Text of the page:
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Case: 17-41234 Document: 00515450818 Page: 1 Date Filed: 06/12/2020 IN THE UNITED STATES COURT OF APPEALS United States Court of Appeals FOR THE FIFTH CIRCUIT Fifth Circuit FILED No. 17-41234 June 12, 2020 Lyle W. Cayce Clerk RONALD LEE CONVERSE, Individually and as next friend of Chad Ernest Lee Silvis, Deceased, Plaintiff - Appellant SARA MONROE, as next friend B. S., a minor, Intervenor - Appellant v. CITY OF KEMAH, TEXAS; OFFICER RUBEN KIMBALL; ANNA MARIE WHELAN; DANIEL KIRBY; GREG RIKARD; MARCUS WAY; OFFICER JAMES MELTON, Defendants - Appellees ************************************************************************ SARA MONROE, as Next Friend of B.S., a Minor, v. Plaintiff - Appellant CITY OF KEMAH POLICE DEPARTMENT; OFFICER JAMES MELTON; OFFICER RUBEN KIMBALL; OFFICER MARCUS WAY; ANNA MARIE WHELAN, DISPATCHER; OFFICER DANIEL KIRBY; CHIEF GREG RIKARD, Defendants - Appellees Case: 17-41234 Document: 00515450818 Page: 2 Date Filed: 06/12/2020 No. 17-41234 Appeal from the United States District Court for the Southern District of Texas Before STEWART, DENNIS, and WILLETT, Circuit Judges. JAMES L. DENNIS, Circuit Judge: Family members of Chad Ernest Lee Silvis (Plaintiffs) sued officers of the City of Kemah Police Department (Defendants) 1 after Silvis committed suicide in a jail cell by hanging himself with a blanket that one of the officers gave him. Plaintiffs alleged, inter alia, that the officers were deliberately indifferent to Silva’s serious medical needs in violation of the Fourteenth Amendment. After limited discovery, the district court dismissed Plaintiffs’ claims based on qualified immunity. Because Plaintiffs’ complaint contains sufficient factual allegations to state a claim for relief, we REVERSE and REMAND. Ronald Lee Converse, the administrator of Silvis’s estate, first filed suit against the City of Kemah Police Department and Officer James Melton in state probate court on March 25, 2015, asserting claims of negligence, gross negligence, wrongful death, and violation of 42 U.S.C. § 1983. The City and Officer Melton removed the case to federal court, Converse filed an amended complaint adding Officers Ruben Kimball, Marcus Way, and Daniel Kirby; Dispatcher Ann Marie Whelan; and Chief Greg Rikard as defendants. He also added Eighth and Fourteenth Amendment claims. Sarah Monroe, the mother of Silvis’s child, moved to intervene in the case on February 16, 2016, and the district court granted Monroe’s motion and consolidated Converse’s and Monroe’s cases on July 20, 2016. The district court dismissed Plaintiffs’ Eighth Amendment and Texas Tort Claims Act claims against all the defendants, along with Plaintiffs’ Fourteenth Amendment claims against the City and Chief Rikard. The district court also dismissed the claims against Officer Kirby, finding that Plaintiffs’ complaint did not include Officer Kirby in events that led to Silvis’ suicide. Plaintiffs do not appeal any of these rulings. Therefore, this opinion will address only the § 1983 claims against Officers Kimball, Way, Melton, and Dispatcher Whelan based on the Fourteenth Amendment. 1 2 Case: 17-41234 Document: 00515450818 Page: 3 Date Filed: 06/12/2020 No. 17-41234 I. On April 11, 2014, around 12:20 a.m., 26-year-old Chad Silvis threatened to commit suicide by jumping off a bridge in Kemah, Texas. A passerby alerted Officer Marcus Way, and Officer Way broadcasted on his police radio that there was a possible “jumper.” Officers James Melton and Ruben Kimball, along with Dispatcher Anna Marie Whelan, heard the broadcast. After confirming that Silvis was the possible jumper, Officer Way notified Dispatcher Whelan to dispatch more units to the bridge. Officers Kimball and Melton met Officer Way at the bridge, and, after some conversation with Silvis, Officer Melton was able to forcefully pull Silvis off the bridge railing. The officers arrested Silvis, and Officer Kimball drove Silvis to the Kemah jail. Officers Kimball and Way were present when Silvis was booked in the jail. Officer Kimball prepared the cell and gave Silvis a blanket, but before Silvis was allowed to enter the cell, Officer Way told Officer Kimball to take Silvis’s shoes. After Silvis was booked, Officers Kimball, Way, Melton, and Whelan all observed Silvis in his cell with the blanket. While in his cell, Silvis was yelling, banging his hands against the cell door, and stating that he “should have jumped.” During Silvis’s outbursts, Officer Melton visited Silvis in his cell at least twice and asked him to refrain from further outbursts and stated that “if he could be quiet for 30 minutes,” then Officer Melton would provide Silvis the cigarette that he was requesting. None of the officers removed the blanket from Silvis’s cell. At around 1:44 a.m., Silvis used the blanket to hang himself from the top bunk of the bed in his cell. The officers did not discover his body until forty-five minutes later. Plaintiffs brought suit under 42 U.S.C. § 1983, claiming, inter alia, that individual Officers Kimball, Melton, and Way, and Dispatcher Whelan were deliberately indifferent to Silvis’s serious medical risks in violation of the Fourteenth Amendment. Defendants moved to dismiss the complaint under 3 Case: 17-41234 Document: 00515450818 Page: 4 Date Filed: 06/12/2020 No. 17-41234 Rule 12(b)(6), arguing that they were not deliberately indifferent and were entitled to qualified immunity. The district court denied the motion and ordered limited discovery for “further clarification of the facts” of qualified immunity. At a hearing, the district court explained that the purpose of the limited discovery was to allow Plaintiffs to attempt “to be able to plead a cause of action that survives the assertion of qualified immunity.” Plaintiffs filed an amended complaint based on the additional discovery, and Defendants filed another motion to dismiss. The district court granted Defendants’ motion to dismiss based on their defense of qualified immunity. Plaintiffs timely appealed. II. We review de novo the district court’s order on a motion to dismiss for failure to state a claim under Rule 12(b)(6). In re Katrina Canal Breaches Litig., 495 F.3d 191, 205 (5th Cir. 2007). “To survive a motion to dismiss, a complaint must contain sufficient factual matter, accepted as true, to ‘state a claim to relief that is plausible on its face.’” Ashcroft v. Iqbal, 556 U.S. 662, 678 (2009) (quoting Bell Atlantic Corp. v. Twombly, 550 U.S. 544, 570 (2007)). “A claim has facial plausibility when the plaintiff pleads factual content that allows the court to draw the reasonable inference that the defendant is liable for the misconduct alleged.” Id. (citing Twombly, 550 U.S. at 556). “Qualified immunity protects officers from suit unless their conduct violates a clearly established constitutional right.” Mace v. City of Palestine, 333 F.3d 621, 623 (5th Cir. 2003). After a defendant asserts the defense of qualified immunity, “[a] plaintiff seeking to overcome qualified immunity must show: ‘(1) that the official violated a statutory or constitutional right, and (2) that the right was clearly established at the time of the challenged conduct.’” Cass v. City of Abilene, 814 F.3d 721, 728 (5th Cir. 2016) (quoting Ashcroft v. al-Kidd, 563 U.S. 731, 735 (2011)). While “[t]he plaintiff bears the burden of 4 Case: 17-41234 Document: 00515450818 Page: 5 Date Filed: 06/12/2020 No. 17-41234 negating qualified immunity” after the defendant asserts the defense, Brown v. Callahan, 623 F.3d 249, 253 (5th Cir. 2010), we “accept all well-pleaded facts as true [and] view[] them in the light most favorable to the plaintiff.” Jones v. Greninger, 188 F.3d 322, 324 (5th Cir. 1999). III. On appeal, Plaintiffs argue that they have pleaded sufficient facts that allow the court to draw the reasonable inference that Defendants—Officers Way, Melton, and Kimball, and Dispatcher Whelan—are not entitled to qualified immunity because they were subjectively aware that Silvis was at a significant risk of suicide and responded unreasonably to that risk by failing to remove the blanket from Silvis’s cell, in violation of the Fourteenth Amendment. We agree. A. Prong 1: Violation of a Statutory or Constitutional Right To overcome the officials’ qualified immunity defense, Plaintiffs must first demonstrate that each official violated Silvis’s statutory or constitutional right. See Jacobs v. W. Feliciana Sheriff’s Dep’t, 228 F.3d 388, 393 (5th Cir. 2000). We have repeatedly held that pretrial detainees have a Fourteenth Amendment right to be protected from a known risk of suicide. See, e.g., id.; Hare v. City of Corinth (Hare II), 74 F.3d 633, 639 (5th Cir. 1996). And it is well-settled law that jail officials violate this right if “they had gained actual knowledge of the substantial risk of suicide and responded with deliberate indifference.” Hare II, 74 F.3d at 650; Jacobs, 228 F.3d at 393. Here, Plaintiffs allege that Dispatcher Whelan and Officers Melton, Way, and Kimball each had subjective awareness that Silvis was at substantial risk of suicide and that they were each deliberately indifferent to this risk. Accepting these allegations (discussed in greater detail below) as true, as we must, “[P]laintiffs have cleared the first hurdle in defeating the [Defendants’] qualified immunity defense.” Jacobs, 228 F.3d at 393. 5 Case: 17-41234 Document: 00515450818 Page: 6 Date Filed: 06/12/2020 No. 17-41234 B. Prong 2: Violation of Clearly Established Law The second part of the qualified immunity analysis requires us to determine “whether the [D]efendants’ conduct was objectively unreasonable in light of clearly established law at the time of [Silvis’s] suicide.” Id. Since at least 1989, it has been clearly established that officials may be held liable for their acts or omissions that result in a detainee’s suicide if they “had subjective knowledge of a substantial risk of harm to a pretrial detainee but responded with deliberate indifference to that risk.” Id. at 393-94 (quoting Hare II, 74 F.3d at 650); see also Flores v. County of Hardeman, 124 F.3d 736, 738 (5th Cir. 1997) (“A detainee’s right to adequate protection from known suicidal tendencies was clearly established when Flores committed suicide in January 1990.”). The sometimes confusing relationship between these two standards— qualified immunity’s “objective reasonableness” standard and the Fourteenth Amendment’s “subjective deliberate indifference” standard—has been distilled as follows: “[W]e are to determine whether, in light of the facts as viewed in the light most favorable to the plaintiffs, the conduct of the individual defendants was objectively unreasonable when applied against the deliberate indifference standard.” Jacobs, 228 F.3d at 394. A prison official will not be held liable if he merely “should have known” of a risk; instead, to satisfy this high standard, a prison official “must both be aware of facts from which the inference could be drawn that a substantial risk of serious harm exists, and he must also draw the inference.” Farmer v. Brennan, 511 U.S. 825, 837 (1994). 2 An official shows a deliberate indifference Farmer v. Brennan analyzed deliberate indifference as applied to federal prisoners, which is proscribed by the Eighth Amendment. See 511 U.S. at 832-37; Estelle v. Gamble, 429 U.S. 97, 104 (1976) (“[D]eliberate indifference to serious medical needs of prisoners [is] proscribed by the Eighth Amendment.”). We have held that the State owes the same duty to pretrial detainees under the Fourteenth Amendment as it owes prisoners under the Eighth 2 6 Case: 17-41234 Document: 00515450818 Page: 7 Date Filed: 06/12/2020 No. 17-41234 to that risk “by failing to take reasonable measures to abate it.” Hare II, 74 F.3d at 648. We apply these principles to assess the conduct of each defendant in turn. 1. Dispatcher Whelan Dispatcher Whelan received the call that Silvis was on the bridge and ready to jump, was present when Silvis was brought into custody and assisted the officers when Silvis arrived at the station, heard Silvis say that he would jump tomorrow when he got out of jail, and could hear Silvis banging on his cell and yelling for medical help. These facts are sufficient to demonstrate that Dispatcher Whelan had actual knowledge that Silvis was suicidal and still wanted to kill himself. Therefore, Plaintiffs have “plead[ed] specific facts that . . . allow the court to draw the reasonable inference that the defendant” had subjective knowledge that Silvis was at a substantial risk of committing suicide. McLin v. Ard, 866 F.3d 682, 688 (5th Cir. 2017); Hyatt v. Thomas, 843 F.3d 172, 178-79 (5th Cir. 2016); Jacobs, 228 F.3d at 394; 3 see also Linicomn v. Hill, 902 F.3d 529, 533 (5th Cir. 2018) (explaining that when deciding a motion to dismiss, the court must “construe the complaint in the light most favorable to the plaintiff”). Amendment—that is, to provide them “with basic human needs, including medical care and protection from harm, during their confinement.” Hare II, 74 F.3d at 639, 650. 3 We note that Hyatt v. Thomas and Jacobs v. West Feliciana Sheriff’s Department were decided at the summary judgment phase. We have criticized defendants for arguing that cases dismissed on summary judgment supported dismissal of their cases at the pleadings stage. See Littell v. Houston Indep. Sch. Dist., 894 F.3d 616, 629 n.8 (5th Cir. 2018); Drake v. City of Haltom City, 106 F. App’x 897, 900 (5th Cir. 2004). We employ the inverse principle here—we rely on cases that survived summary judgment to illustrate that this case passes the lower threshold at the pleading stage. Moreover, we rely on only the factual similarities in Hyatt and Jacobs to aid in considering Plaintiffs’ claims, which does not, of course, alter Plaintiffs’ burden at the pleading stage to simply allege “sufficient factual matter, accepted as true, to ‘state a claim to relief that is plausible on its face.’” Ashcroft, 556 U.S. at 678 (quoting Twombly, 550 U.S. at 570). 7 Case: 17-41234 Document: 00515450818 Page: 8 Date Filed: 06/12/2020 No. 17-41234 Dispatcher Whelan’s subjective awareness of the risk is, of course, not the end of our inquiry. We next evaluate whether Plaintiffs have sufficiently pleaded that Dispatcher Whelan deliberately disregarded this risk. As the Supreme Court explained in Farmer, “prison officials who actually knew of a substantial risk to inmate health or safety may be found free from liability if they responded reasonably to the risk, even if the harm ultimately was not averted.” 511 U.S. at 844. Dispatcher Whelan, as do all of the Defendants, argues that she escapes liability because she did not subjectively intend to harm Silvis or to allow Silvis to harm himself. All of the Defendants claim that they could not be deliberately indifferent because they did not want Silvis to die, evidenced by the fact that they rescued Silvis from jumping off of a bridge before bringing him to the jail. This misconstrues the deliberate indifference inquiry. Deliberate indifference requires that the officers knew of the substantial risk that Silvis would die or seriously injure himself—they did not have to know that Silvis actually would die, and certainly did not have to intend or want him to die. See Farmer, 511 U.S. at 835; Hare II, 74 F.3d at 648. The Supreme Court has been explicit that deliberate indifference “is satisfied by something less than acts or omissions for the very purpose of causing harm or with knowledge that harm will result.” Farmer, 511 U.S. at 835; id. at 839-40 (“[S]ubjective recklessness as used in the criminal law is a familiar and workable standard . . . and we adopt it as the test for ‘deliberate indifference.’ ” ). Here, Plaintiffs have alleged that all four Defendants: (1) “were taught at the academy and field training not to give suicidal inmates blankets and to monitor suicidal inmates frequently”; (2) “were given written policies by the City of Kemah not to give suicidal inmates blankets and to monitor suicidal inmates frequently”; (3) “were aware of several media reports of inmates dying 8 Case: 17-41234 Document: 00515450818 Page: 9 Date Filed: 06/12/2020 No. 17-41234 of suicides using bedding in jails”; and (4) “were aware jail suicide was the leading cause of death in Texas jails and that bedding hanging was the most frequent method of suicide.” And though Dispatcher Whelan was not the one to give Silvis the blanket, Plaintiffs allege that Dispatcher Whelan observed Silvis in his cell with the blanket, knowing that the blanket could be a tool for committing suicide, yet did not remove the blanket from the cell or take actions to monitor Silvis. In a case closely analogous to this one, Jacobs, we held that an officer was not entitled to summary judgment on qualified immunity grounds, even though it was not the officer’s decision to provide the detainee with a blanket, because he observed the detainee lying on the bunk when she had the sheet, 4 knew that suicidal detainees should not be provided with loose bedding yet did not take the bedding away, and failed to check on the detainee as frequently as he was supposed to. 228 F.3d at 397-98. “Given [the officer’s] . . . disregard for precautions he knew should be taken,” we concluded that a reasonable jury could conclude that he was deliberately indifferent to the detainee’s risk of harm. Id. at 398. The only apparent difference between this case and Jacobs is that, in Jacobs, another detainee had previously committed suicide in that same cell under similar circumstances, yet officers continued to house suicidal inmates in that cell without removing the cell’s “tie off points” 5 and even though the cell had blind spots. Id. at 395. But this distinction speaks only to the degree, not Though another officer had ordered that the detainee be given a blanket, unknown personnel supplied the detainee with a sheet, which she ultimately used to hang herself. Because any loose bedding—whether it be a sheet or a blanket—provides a means for suicidal detainees, this fact was immaterial to our analysis. See Jacobs, 228 F.3d at 391, 398. 5 As the name suggests, tie-off points are places to tie a ligature for the purpose of hanging. See CHRISTINE TARTARO, SUICIDE AND SELF-HARM IN PRISONS AND JAILS 58 (2d ed. 2019) (explaining how and why inmates most often commit suicide with loose bedding). 4 9 Case: 17-41234 Document: 00515450818 Page: 10 Date Filed: 06/12/2020 No. 17-41234 the occurrence, of unreasonable behavior. We have never held, and we will not now suggest, that multiple suicides must occur in the same cell before a jail official is required to take preventative measures. The proper inquiry, then, is whether the jail guards had the subjective knowledge that the bedding posed a substantial risk of suicide, not how the guards obtained that knowledge. See id. at 394. Here, Plaintiffs have alleged that: (1) Dispatcher Whelan had observed media reports concerning inmates who had committed suicide by hanging themselves with their blankets and had been trained not to give suicidal inmates loose bedding for this exact reason; and (2) the cell visibly contained a tie-off point on the top part of the bunk bed. Just as the officer in Jacobs, 6 Dispatcher Whelan knew that Silvis was at a substantial risk of committing suicide and had a means of doing so with the loose bedding she knew he should not have been given, yet she “fail[ed] to take reasonable measures to abate” the risk, demonstrating deliberate indifference. Hare II, 74 F.3d at 648. 2. Officer Melton Officer Melton pulled Silvis off the bridge, interacted with Silvis several times after he was placed in jail, and heard Silvis banging on his cell and yelling that his wrist hurt, that he should have jumped, and that he wanted a nurse. Based on these facts, a jury could reasonably find that Officer Melton In Jacobs, there was a third officer who we found was entitled to qualified immunity. Though that officer failed to perform regular checks on the detainee, he had only been on the job for six months and had been following the direct orders of a superior officer—who had twenty years’ experience and was more familiar with the suicide risks—when he placed the detainee in that particular cell and allowed her to have a blanket and towel. Accordingly, we determined that “[i]n light of his more limited knowledge, and the fact that the orders he received from his two superiors were not facially outrageous, [the officer] acted reasonably in following them” and was entitled to qualified immunity. Jacobs, 228 F.3d at 398. Here, there is no suggestion that any of the Defendants lacked the experience or training to have fully appreciated the risks posed by loose bedding when given to a suicidal inmate. Moreover, there is no suggestion that any of the Defendants lacked the autonomy to remove the loose bedding from the cell or otherwise take actions to protect Silvis from the risk of harm. 6 10 Case: 17-41234 Document: 00515450818 Page: 11 Date Filed: 06/12/2020 No. 17-41234 also had subjective knowledge that Silvis was at risk of committing suicide. See Hyatt, 843 F.3d at 178. In addition to having all of the training and knowledge that Dispatcher Whelan had concerning inmates committing suicide with loose bedding and witnessing Silvis in his cell with the blanket he should not have had, Officer Melton also failed to intervene in Silvis’s suicide because he was streaming television shows instead of monitoring the video of Silvis’s cell. Again, Jacobs informs of the clearly established law concerning objectively reasonable, or unreasonable (as the case may be), behavior. In Jacobs, we took special notice of the fact that officers allowed more than forty-five minutes to pass between checking on the inmate they knew to be suicidal, allowing her enough time to use her loose bedding to commit suicide. Jacobs, 228 F.3d at 391 (“What is clear is that as many as 45 minutes elapsed from the time a deputy last checked on Jacobs to the time she was discovered hanging from the light fixture in the detox cell.”). Here, accepting the Plaintiffs’ facts as true, Officer Melton knew that Silvis was at a substantial risk of committing suicide, observed that Silvis had been issued a blanket he wasn’t supposed to have, failed to remove that blanket, and failed to monitor Silvis as he was supposed to. Officer Melton was not even expected to physically approach Silvis’s cell; he was just asked to move his eyes from one television screen to another. Yet forty-five minutes passed between Silvis’s death and officers discovering his body. Plaintiffs have plausibly alleged that, by failing to take simple and reasonable precautions, Officer Melton displayed deliberate indifference to the risk of harm to Silvis. 3. Officer Way Officer Way was present when Silvis was on the bridge, instructed Officer Kimball to remove Silvis’s shoes before locking his cell, and heard Silvis banging on his cell and yelling that his wrist hurt, that he should have jumped, and that he wanted a nurse. Again, these facts are sufficient to demonstrate 11 Case: 17-41234 Document: 00515450818 Page: 12 Date Filed: 06/12/2020 No. 17-41234 the officer’s subjective knowledge that Silvis was at a substantial risk of committing suicide. See Hyatt, 843 F.3d at 178 (concluding that official “was subjectively aware of a substantial risk that [detainee] would attempt to commit suicide” where official knew about recent suicide attempt, was informed by another that detainee was suicidal, and abstained from issuing detainee certain items due to his history of suicide attempts). Plaintiffs have satisfied the threshold for alleging that Officer Way was deliberately indifferent to Silvis’s risk of committing suicide for the same reasons as Dispatcher Whelan and Officer Melton. He knew Silvis was suicidal; he knew suicidal detainees should not be given loose bedding because they can use the bedding to harm themselves; he escorted Silvis into the cell with the blanket but did not take it away; and he failed to regularly check on Silvis. Based on these facts, Plaintiffs have satisfied their burden. See Jacobs, 228 F.3d at 397-98. Though it may be tempting to suggest that Officer Way’s behavior was not unreasonable because he at least directed Officer Kimball to remove Silvis’s shoes before locking him in the cell (removing the danger posed by shoelaces), we have previously held that taking some reasonable precautions does not mean the officer, on the whole, behaved reasonably. See id. at 39596. In Jacobs, we observed that one officer “did not completely ignore [the detainee’s] suicidal condition, and in fact instituted some preventative measures.” Id. at 395. “However,” we held, “those measures [were not] enough to mitigate his errors.” Id. And, as was the case here, the inadequacies of placing the detainee in a cell with tie-off points “became even more inadequate” when the officer locked the detainee in the cell with loose bedding. Id. at 396. On the whole, Plaintiffs have alleged sufficient facts to demonstrate that Officer Way’s behavior “was objectively unreasonable in light of his duty not to be deliberately indifferent.” Id. 12 Case: 17-41234 Document: 00515450818 Page: 13 Date Filed: 06/12/2020 No. 17-41234 4. Officer Kimball Officer Kimball was present when Silvis was on the bridge, heard Silvis say he should have jumped and “Let’s do it again tomorrow,” removed Silvis’s shoes before locking the cell, and heard Silvis banging on his cell and yelling that his hand hurt, that he should have jumped, and that he wanted a nurse. As with the other three defendants, Plaintiffs have alleged sufficient facts to demonstrate that Officer Kimball was subjectively aware of the risk of suicide Silvis faced. See Hyatt, 843 F.3d at 178. Officer Kimball, per Plaintiffs’ allegations, was the one who prepared Silvis’s cell and gave him a blanket, despite his knowledge and training regarding suicidal detainees. This situation is on all fours with Jacobs where we declined to grant an officer qualified immunity at the summary judgment stage because he knew the detainee had attempted suicide at least once before, regarded the detainee as being at risk for suicide at all times of her detention, and yet still provided her with loose bedding. 228 F.3d at 396. Unlike in cases where we have found that the officer was not deliberately indifferent, Silvis never indicated that his suicidal ideation had subsided, see Flores, 124 F.3d at 738-39, nor did Officer Kimball have reason to believe Silvis would not be able to use the blanket to commit suicide, see Hare v. City of Corinth (Hare III), 135 F.3d 320, 329 (5th Cir. 1998). Here, all of Officer Kimball’s knowledge, training, and experience of Silvis indicated that Silvis was at risk of suicide and could use loose bedding to make that risk a reality. 7 Yet, Officer Kimball Defendants argue that Officer Kimball did not have knowledge of this risk because Officer Kimball concluded that Silvis was “not serious” about committing suicide. We disagree. “Whether a prison official had the requisite knowledge of a substantial risk is a question of fact subject to demonstration in the usual ways, including inference from circumstantial evidence.” Farmer, 511 U.S. at 842. A jury could infer from Officer Kimball’s actions, like removing Silvis’s shoes, that he had the requisite knowledge that Silvis was at a serious risk of suicide. See Hyatt, 843 F.3d at 178 (despite detainee’s statement that he was not presently considering suicide and officer’s statement that he did not consider 7 13 Case: 17-41234 Document: 00515450818 Page: 14 Date Filed: 06/12/2020 No. 17-41234 provided him with a blanket. Accordingly, Plaintiffs have plausibly alleged that Officer Kimball acted with deliberate indifference toward Silvis’s substantial risk of suicide. *** At this stage, we do not determine what actually is or is not true; we only ask whether Plaintiffs’ plausible allegations state a claim. Here, Plaintiffs allege that Defendants knew through multiple sources—their academy and field training, the City’s written policies, and media reports—that bedding posed a substantial risk to suicidal detainees. If Plaintiffs can offer proof to substantiate these allegations (which they do not have to do yet at this stage), they will meet their burden of demonstrating that the Defendants were objectively unreasonable in light of their duty to not act with deliberate indifference. See Jacobs, 228 F.3d at 395-96; cf. Hyatt, 843 F.3d at 176, 17879 (finding that officer responded reasonably to a known substantial risk of suicide where she “withheld . . . the most obvious means for self harm”—a thin sheet). Because Plaintiffs’ allegations plausibly state a claim for relief, the district court erred in granting the motion to dismiss. 8 The judgment of the detainee to be a suicide risk, jury could draw the inference that officer was subjectively aware of the risk of harm based on his taking precautions like declining to issue items typically given to detainees and instructing other officers to keep an eye out for suspicious behavior). 8 Though not the basis of our ruling, we note that the district court seems to have confused our procedure regarding limited discovery in qualified immunity cases. See Backe v. LeBlanc, 691 F.3d 645, 648 (5th Cir. 2012) (“[T]his court has established a careful procedure under which a district court may defer its qualified immunity ruling if further factual development is necessary to ascertain the availability of that defense.”). Here, the district court initially “den[ied] the Defendants’ Rule 12(b)(6) motion on the issue of the qualified immunity,” explained that it was “unable to rule on the qualified immunity defense . . . without further clarification of the facts,” and ordered limited discovery. Despite Defendants’ suggestion that the fact issues that remained after limited discovery should be resolved on a motion for summary judgment, the court directed Plaintiffs to file an amended complaint and Defendants to file a motion to dismiss. The court explained its understanding that Fifth Circuit caselaw allowed the limited discovery so that plaintiffs could sufficiently 14 Case: 17-41234 Document: 00515450818 Page: 15 Date Filed: 06/12/2020 No. 17-41234 district court is therefore REVERSED and the case REMANDED for further proceedings consistent with this opinion. plead their case and “get . . . past 12(b)(6), if you can,” and therefore a motion for summary judgment was not appropriate after limited discovery. A motion for summary judgment is, however, perfectly appropriate after limited discovery. See Schultea v. Wood, 47 F.3d 1427, 1433-34 (5th Cir. 1995) (en banc) (noting that after allowing limited discovery, “the court can again determine whether the case can proceed and consider any motions for summary judgment under Rule 56”); Griffin v. Edwards, 116 F.3d 479 (5th Cir. 1997) (affirming the denial of a motion to dismiss “without prejudice to the rights of the public defendants to move for summary judgment on the grounds of qualified immunity at a later date, after such limited discovery as the district court may deem necessary to determine whether a genuine issue exists as to the illegality of the public defendants’ conduct”). 15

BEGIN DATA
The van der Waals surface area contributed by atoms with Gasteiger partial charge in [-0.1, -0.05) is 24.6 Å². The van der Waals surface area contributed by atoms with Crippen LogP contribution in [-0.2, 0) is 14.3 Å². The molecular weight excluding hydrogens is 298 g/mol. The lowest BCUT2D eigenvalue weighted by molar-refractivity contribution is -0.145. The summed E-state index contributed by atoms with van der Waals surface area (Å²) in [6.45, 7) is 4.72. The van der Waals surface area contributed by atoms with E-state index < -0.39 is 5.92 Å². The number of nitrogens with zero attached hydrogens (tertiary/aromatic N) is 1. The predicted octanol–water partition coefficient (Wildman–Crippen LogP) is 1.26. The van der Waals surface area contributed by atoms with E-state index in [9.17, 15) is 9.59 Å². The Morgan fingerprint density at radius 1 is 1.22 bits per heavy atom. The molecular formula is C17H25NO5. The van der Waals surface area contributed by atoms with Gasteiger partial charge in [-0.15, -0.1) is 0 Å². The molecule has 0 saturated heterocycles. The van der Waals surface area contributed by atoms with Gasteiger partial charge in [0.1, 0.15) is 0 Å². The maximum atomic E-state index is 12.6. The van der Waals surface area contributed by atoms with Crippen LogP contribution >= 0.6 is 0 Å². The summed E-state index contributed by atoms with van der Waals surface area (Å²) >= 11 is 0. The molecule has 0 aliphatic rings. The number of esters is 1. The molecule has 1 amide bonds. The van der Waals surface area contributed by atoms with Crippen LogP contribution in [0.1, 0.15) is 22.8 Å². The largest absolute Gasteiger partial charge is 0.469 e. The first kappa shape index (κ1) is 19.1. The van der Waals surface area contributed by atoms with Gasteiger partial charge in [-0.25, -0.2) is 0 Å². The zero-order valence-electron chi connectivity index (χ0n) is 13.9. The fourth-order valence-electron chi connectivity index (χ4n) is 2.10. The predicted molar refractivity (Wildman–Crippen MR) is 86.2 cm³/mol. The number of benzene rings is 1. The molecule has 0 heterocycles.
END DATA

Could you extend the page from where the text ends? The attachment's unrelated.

Primary Holding
Plaintiffs have pleaded sufficient facts that allow the court to draw the reasonable inference that the officers are not entitled to qualified immunity because they were subjectively aware that Chad Ernest Lee Silvis was at a significant risk of suicide and responded unreasonably to that risk by failing to remove the blanket from Silvis's cell, in violation of the Fourteenth Amendment.